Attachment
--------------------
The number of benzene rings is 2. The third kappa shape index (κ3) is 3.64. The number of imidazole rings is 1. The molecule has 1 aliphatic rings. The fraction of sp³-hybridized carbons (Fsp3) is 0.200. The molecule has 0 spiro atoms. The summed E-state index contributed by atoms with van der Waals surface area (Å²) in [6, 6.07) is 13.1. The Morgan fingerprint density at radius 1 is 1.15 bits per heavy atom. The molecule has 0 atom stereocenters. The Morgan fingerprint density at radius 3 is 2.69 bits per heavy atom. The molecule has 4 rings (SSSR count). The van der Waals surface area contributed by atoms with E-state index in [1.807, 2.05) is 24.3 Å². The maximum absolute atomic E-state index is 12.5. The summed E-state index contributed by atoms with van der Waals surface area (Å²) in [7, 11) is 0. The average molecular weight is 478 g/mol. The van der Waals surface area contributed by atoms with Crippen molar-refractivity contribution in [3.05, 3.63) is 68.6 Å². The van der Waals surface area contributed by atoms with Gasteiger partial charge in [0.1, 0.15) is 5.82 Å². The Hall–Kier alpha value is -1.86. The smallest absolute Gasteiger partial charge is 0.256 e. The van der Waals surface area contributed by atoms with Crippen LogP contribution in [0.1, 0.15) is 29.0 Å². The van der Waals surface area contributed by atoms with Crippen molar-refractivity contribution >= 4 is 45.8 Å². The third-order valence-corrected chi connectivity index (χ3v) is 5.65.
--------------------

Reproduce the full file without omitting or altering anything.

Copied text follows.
The number of benzene rings is 2. The third kappa shape index (κ3) is 3.64. The number of imidazole rings is 1. The molecule has 1 aliphatic rings. The fraction of sp³-hybridized carbons (Fsp3) is 0.200. The molecule has 0 spiro atoms. The summed E-state index contributed by atoms with van der Waals surface area (Å²) in [6, 6.07) is 13.1. The Morgan fingerprint density at radius 1 is 1.15 bits per heavy atom. The molecule has 0 atom stereocenters. The Morgan fingerprint density at radius 3 is 2.69 bits per heavy atom. The molecule has 4 rings (SSSR count). The van der Waals surface area contributed by atoms with E-state index in [1.807, 2.05) is 24.3 Å². The maximum absolute atomic E-state index is 12.5. The summed E-state index contributed by atoms with van der Waals surface area (Å²) in [7, 11) is 0. The average molecular weight is 478 g/mol. The van der Waals surface area contributed by atoms with Crippen molar-refractivity contribution in [3.05, 3.63) is 68.6 Å². The van der Waals surface area contributed by atoms with Gasteiger partial charge in [0.1, 0.15) is 5.82 Å². The Hall–Kier alpha value is -1.86. The smallest absolute Gasteiger partial charge is 0.256 e. The van der Waals surface area contributed by atoms with Crippen LogP contribution in [0.1, 0.15) is 29.0 Å². The van der Waals surface area contributed by atoms with Crippen molar-refractivity contribution >= 4 is 45.8 Å². The third-order valence-corrected chi connectivity index (χ3v) is 5.65.